Digital disruption, declines in traditional revenue streams, and multi-front competition: the news media are struggling to survive and, instead of tending to the causes of the disease, many are shouting for a miracle cure or someone to save them from this valley-of-death. The truth is: it will not happen and inactivity will undoubtedly lead to extinction. Annette Novak shares what she’s learned from an innovation engine with world-renowned success...
Three and a half years ago, I left news media for a position as CEO of a Swedish research institute, focused on ICT and design. My first impression was amazement: 50 researchers and developers had managed to create a world that spawned renowned innovations which frequently featured on Time Magazine’s “World’s Best Inventions” list.
Coming from an industry struggling with innovation, I have now spent years trying to understand what the ingredients of an innovative organisation are. I’ve asked myself: what does the research institute do that news media don’t do? So, what are my findings? My conclusion, as a practitioner, of how innovative organisations differ from non-innovative ones, are the following:
1. Leadership: the commander’s transformational intent
The commander’s transformational intent... a publisher once told me: “I cannot ask staff to wade out in the water and start swimming when I do not know if there is land on the other side.” With this leadership style, who is surprised everyone is still on the beach? I believe it is urgent to leave this hesitant approach, to adopt an inspiring leadership style, built on the certitude that if we deliver amazing experiences to the users, they will flock.
“Commander’s intent” is a term originating from military leadership theory: a way for superiors to guide their troops through uncertainty, without losing track of the goal. In brief, you paint a picture of success so strong that each soldier at any given occasion will be able to decide on a course of action that supports the desired development.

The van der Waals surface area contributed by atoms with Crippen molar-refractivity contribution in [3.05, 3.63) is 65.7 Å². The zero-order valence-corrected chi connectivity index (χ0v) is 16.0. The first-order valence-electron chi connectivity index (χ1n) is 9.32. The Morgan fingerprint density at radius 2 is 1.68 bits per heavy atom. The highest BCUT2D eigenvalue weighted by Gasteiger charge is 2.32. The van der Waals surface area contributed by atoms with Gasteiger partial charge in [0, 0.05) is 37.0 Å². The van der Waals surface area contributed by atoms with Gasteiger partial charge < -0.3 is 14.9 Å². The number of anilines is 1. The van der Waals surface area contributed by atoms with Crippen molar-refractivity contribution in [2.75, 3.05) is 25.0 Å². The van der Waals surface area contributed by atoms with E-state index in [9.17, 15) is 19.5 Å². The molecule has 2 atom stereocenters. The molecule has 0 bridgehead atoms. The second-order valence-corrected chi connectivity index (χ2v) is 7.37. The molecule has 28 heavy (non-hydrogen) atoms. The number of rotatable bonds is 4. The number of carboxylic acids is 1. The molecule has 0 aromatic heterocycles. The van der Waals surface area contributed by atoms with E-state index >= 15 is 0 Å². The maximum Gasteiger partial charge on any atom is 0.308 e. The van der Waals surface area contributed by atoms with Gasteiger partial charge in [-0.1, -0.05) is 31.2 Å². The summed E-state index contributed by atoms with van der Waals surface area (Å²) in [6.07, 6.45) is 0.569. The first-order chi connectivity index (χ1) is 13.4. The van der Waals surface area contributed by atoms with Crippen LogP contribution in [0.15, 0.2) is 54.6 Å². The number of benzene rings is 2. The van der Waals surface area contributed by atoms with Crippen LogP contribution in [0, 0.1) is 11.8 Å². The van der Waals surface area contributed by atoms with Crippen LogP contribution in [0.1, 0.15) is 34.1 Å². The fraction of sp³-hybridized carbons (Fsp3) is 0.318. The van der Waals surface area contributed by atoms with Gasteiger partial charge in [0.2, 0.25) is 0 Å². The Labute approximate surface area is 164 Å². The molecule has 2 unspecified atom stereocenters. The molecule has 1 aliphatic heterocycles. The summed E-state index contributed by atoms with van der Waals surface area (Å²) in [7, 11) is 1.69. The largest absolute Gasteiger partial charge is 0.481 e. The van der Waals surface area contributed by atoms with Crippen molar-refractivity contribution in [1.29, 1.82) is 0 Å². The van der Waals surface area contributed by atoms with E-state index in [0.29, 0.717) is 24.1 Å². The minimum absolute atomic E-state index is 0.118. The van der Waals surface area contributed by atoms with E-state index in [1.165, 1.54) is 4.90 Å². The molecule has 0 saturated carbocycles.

The new media world is faster, interactive and immersive – your intent as a digital transformation leader must be to get everyone to explore these opportunities and get everyone to swim.
2. Organisation: Structure creativity
Gone are the days when the newsroom editors had a notion of what the audience wants. To accelerate innovation, there is a need for a solid structure. Ideas do not only come from in-house brainstorming sessions (where the bosses pick which ideas should fly). The right idea might come from the wrong people – you need to invite as many as possible into the processes.
However, that is not enough. For the idea to become innovation you need ideation platforms and implementation processes; analytical methods to evaluate opportunity and risk, and a project organisation capable of developing the idea all the way to implementation.
3. Strategies: Focus your efforts
The other day a middle-manager at a medium-sized regional media group told me: there is no other business where the people who make the tables also must invent the pricing and the business model. She put her finger on the next wound.
Multitasking has a limit – and the news media are way beyond it. Reporters cannot produce quality journalism under the current pressures, which often includes taking on responsibilities to share and promote content online too. When the day-to-day demands are overwhelming, there is no energy left for innovation. If you want certain staff to focus on the future – give them a chance to succeed by indicating what of all their tasks is of lower priority.